Astronauts Make Emergency Landing in Failed Russian Space Launch

Soyuz MS-10 Launch Fails Due to Booster Issue Seeing Astronauts Returned to Earth

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US and Russian space officials said NASA astronaut Nick Hague and Roscosmos' Alexei Ovchinin were safe after an emergency landing in the steppes of Kazakhstan following the failure early Thursday of a Russian booster rocket carrying them to the International Space Station. The Soyuz MS-09 capsule which delivered them remains docked to the station and can be used to return that crew home at least through the end of the year.

American astronaut Nick Hague and Russian cosmonaut Alexey Ovchinin are "resting comfortably" after making an emergency landing of their launch capsule.

A source in the Russian space agency said that rescue workers had reached the crew.

At the Gagarin Cosmonaut Training Center in Star City, Russia, Expedition 55 backup crew members Nick Hague of NASA (left) and Alexey Ovchinin of Roscosmos (right) pose for pictures during a day of qualification exams February 20, 2018.

A government commission has been formed to investigate the cause of the accident, according to a tweet from Dmitry Rogozin, the head of Russian space agency Roscosmos.

Collaboration between the U.S. and Russian space agencies has largely steered clear of geopolitical controversies, despite a standoff between Washington and Moscow that has continued since Russia's annexation of the Black Sea peninsula of Crimea from Ukraine in 2014 and allegations of Russian meddling in the 2016 USA presidential election.

It was to be the first space mission for Hague, who joined NASA's astronaut corps in 2013. He didn't say if he suspected any of the current crew of three Americans, two Russians and a German aboard the station of malfeasance.

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NASA rookie astronaut Nick Hague and second-time flyer Aleksey Ovchinin of the Russian space agency landed without injuries, the Interfax news agency reported. Spacewalks take extensive, long-term planning, so the crew and their teams back on Earth will have to come up with an alternative plan.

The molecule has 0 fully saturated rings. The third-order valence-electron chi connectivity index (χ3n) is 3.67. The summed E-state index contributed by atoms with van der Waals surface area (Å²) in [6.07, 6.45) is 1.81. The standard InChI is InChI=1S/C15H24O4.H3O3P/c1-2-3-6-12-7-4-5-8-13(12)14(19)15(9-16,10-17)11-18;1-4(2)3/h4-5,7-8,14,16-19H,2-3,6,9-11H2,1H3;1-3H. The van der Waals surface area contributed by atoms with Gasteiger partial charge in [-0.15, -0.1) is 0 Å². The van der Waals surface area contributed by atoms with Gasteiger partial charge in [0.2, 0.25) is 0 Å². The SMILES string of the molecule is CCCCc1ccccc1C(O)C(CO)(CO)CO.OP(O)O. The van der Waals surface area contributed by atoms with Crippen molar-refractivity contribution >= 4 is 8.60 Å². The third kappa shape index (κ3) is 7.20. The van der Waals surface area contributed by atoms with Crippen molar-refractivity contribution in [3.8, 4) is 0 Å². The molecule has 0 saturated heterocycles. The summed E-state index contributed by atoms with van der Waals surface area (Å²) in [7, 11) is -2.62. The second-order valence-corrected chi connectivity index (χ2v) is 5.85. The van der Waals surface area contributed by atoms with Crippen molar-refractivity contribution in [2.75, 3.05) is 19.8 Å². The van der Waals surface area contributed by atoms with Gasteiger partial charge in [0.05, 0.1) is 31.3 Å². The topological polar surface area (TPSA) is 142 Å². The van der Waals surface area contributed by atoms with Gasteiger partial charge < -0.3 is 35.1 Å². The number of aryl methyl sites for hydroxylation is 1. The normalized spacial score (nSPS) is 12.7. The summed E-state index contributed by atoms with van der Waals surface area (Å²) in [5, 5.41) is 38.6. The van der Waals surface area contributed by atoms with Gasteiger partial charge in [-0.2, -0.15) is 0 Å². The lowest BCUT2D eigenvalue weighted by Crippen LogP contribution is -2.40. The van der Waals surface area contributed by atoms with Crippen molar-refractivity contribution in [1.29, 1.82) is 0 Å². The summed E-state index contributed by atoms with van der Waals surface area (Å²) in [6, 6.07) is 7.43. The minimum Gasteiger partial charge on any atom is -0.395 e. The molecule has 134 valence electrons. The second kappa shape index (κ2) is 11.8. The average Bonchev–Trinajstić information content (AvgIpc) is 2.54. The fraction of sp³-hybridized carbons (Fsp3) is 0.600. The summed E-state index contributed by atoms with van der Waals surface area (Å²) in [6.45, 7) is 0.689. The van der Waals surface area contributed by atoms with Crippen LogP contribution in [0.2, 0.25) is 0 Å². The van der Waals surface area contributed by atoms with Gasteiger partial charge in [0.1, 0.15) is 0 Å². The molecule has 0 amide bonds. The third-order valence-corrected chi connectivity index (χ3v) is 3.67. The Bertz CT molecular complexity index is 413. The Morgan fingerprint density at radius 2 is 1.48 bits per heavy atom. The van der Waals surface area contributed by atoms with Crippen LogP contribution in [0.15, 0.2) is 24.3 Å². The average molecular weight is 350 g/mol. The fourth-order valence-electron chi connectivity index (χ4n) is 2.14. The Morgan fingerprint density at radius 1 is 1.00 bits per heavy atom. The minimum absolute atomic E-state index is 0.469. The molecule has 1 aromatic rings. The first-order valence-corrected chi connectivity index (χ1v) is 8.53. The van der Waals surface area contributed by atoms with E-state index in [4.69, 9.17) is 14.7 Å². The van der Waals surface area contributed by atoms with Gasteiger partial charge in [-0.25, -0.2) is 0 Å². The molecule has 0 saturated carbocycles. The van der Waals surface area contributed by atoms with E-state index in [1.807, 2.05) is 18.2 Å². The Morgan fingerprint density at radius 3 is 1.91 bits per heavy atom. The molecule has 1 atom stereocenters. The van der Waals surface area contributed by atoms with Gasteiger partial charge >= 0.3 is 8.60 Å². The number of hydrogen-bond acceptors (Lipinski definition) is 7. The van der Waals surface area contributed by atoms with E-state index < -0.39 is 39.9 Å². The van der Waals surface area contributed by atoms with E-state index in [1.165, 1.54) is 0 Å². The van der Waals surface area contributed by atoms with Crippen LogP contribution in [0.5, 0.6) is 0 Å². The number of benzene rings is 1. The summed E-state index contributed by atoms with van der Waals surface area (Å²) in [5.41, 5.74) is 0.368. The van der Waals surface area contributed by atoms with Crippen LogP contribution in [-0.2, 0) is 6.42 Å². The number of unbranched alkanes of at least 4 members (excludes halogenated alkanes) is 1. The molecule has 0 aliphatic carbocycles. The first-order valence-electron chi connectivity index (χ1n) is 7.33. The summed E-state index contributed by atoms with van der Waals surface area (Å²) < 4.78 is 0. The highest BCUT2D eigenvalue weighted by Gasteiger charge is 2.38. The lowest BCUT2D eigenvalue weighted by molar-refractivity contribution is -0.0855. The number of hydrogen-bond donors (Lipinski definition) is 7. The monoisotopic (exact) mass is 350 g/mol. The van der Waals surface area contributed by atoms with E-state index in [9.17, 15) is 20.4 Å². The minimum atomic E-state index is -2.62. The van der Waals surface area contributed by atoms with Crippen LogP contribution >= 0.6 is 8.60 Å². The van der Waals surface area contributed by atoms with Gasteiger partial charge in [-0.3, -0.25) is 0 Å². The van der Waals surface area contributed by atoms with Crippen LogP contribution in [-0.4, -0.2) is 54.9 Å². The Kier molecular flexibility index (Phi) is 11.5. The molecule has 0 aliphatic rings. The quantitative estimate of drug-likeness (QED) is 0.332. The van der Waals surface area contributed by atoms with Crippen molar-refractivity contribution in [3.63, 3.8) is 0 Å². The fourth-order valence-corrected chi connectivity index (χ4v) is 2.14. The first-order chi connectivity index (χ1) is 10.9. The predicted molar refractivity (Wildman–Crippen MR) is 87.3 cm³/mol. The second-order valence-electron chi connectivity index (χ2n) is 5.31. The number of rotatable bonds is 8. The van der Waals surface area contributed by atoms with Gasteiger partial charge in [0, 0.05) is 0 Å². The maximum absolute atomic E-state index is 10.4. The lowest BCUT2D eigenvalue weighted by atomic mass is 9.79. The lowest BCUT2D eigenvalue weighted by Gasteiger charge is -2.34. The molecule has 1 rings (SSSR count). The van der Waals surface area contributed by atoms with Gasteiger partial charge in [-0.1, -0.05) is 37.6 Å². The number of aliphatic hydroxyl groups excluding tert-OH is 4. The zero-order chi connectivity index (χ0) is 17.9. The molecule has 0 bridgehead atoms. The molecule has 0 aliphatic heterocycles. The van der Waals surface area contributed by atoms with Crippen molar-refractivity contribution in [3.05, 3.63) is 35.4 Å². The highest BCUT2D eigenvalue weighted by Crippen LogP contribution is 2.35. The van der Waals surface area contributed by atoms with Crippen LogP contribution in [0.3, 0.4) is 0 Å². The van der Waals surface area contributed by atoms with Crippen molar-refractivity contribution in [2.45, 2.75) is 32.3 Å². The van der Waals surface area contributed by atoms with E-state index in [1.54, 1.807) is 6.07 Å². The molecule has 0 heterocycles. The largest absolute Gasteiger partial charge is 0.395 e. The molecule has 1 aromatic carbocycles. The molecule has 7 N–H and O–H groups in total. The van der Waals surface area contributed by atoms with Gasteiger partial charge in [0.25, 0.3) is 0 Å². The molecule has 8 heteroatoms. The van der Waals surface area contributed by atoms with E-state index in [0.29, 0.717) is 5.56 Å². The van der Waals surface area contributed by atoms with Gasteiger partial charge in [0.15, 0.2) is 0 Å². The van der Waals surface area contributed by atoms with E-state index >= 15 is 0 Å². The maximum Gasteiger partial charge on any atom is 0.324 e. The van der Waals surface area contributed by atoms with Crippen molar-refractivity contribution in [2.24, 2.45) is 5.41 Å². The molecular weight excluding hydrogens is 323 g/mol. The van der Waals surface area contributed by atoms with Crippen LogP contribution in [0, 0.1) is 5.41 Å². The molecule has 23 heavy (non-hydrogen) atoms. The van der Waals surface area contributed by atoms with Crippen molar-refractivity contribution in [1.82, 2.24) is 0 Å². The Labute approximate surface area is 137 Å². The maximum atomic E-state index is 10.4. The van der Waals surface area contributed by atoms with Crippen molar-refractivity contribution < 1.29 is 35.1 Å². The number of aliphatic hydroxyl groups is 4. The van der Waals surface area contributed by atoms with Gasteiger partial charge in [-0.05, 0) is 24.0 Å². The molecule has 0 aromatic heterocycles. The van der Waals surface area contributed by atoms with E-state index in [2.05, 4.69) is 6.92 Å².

The Soviet-designed Soyuz rocket is now the world's only lifeline to the International Space Station and the accident will affect both Nasa and the work of the orbiting laboratory.

"This was his first trip to the International Space Station, and so I'm confident he's disappointed", Bridenstine said of Hague during the same public affairs interview. But the Russian space agency also considered the possibility of sabotage.

"From everything we have seen, the crew is in great shape", Wiseman said.

"We're getting really close already", Bridenstine said.

In 2003, when Expedition 6 crew members Ken Bowersox and Don Pettit and their cosmonaut counterpart Nikolai Budarin returned from a five-month stay aboard the ISS, their automated controls failed, forcing the re-entry in ballistic mode. A thorough investigation into the cause of the incident will be conducted. Space is one of the few areas where the U.S. and Russia are still actively collaborating, but recent events are putting into question the Russian space industry's capacity to meet today's rigorous standards. "We are anxiously anticipating early next year the test of two separate commercial crew vehicles that will fly to the International Space Station - SpaceX ad Boeing". Gerst shared a photograph he snapped of the image on Twitter earlier today, which shows the launch abort from his view in space.

This is the first time a Soyuz craft has failed.

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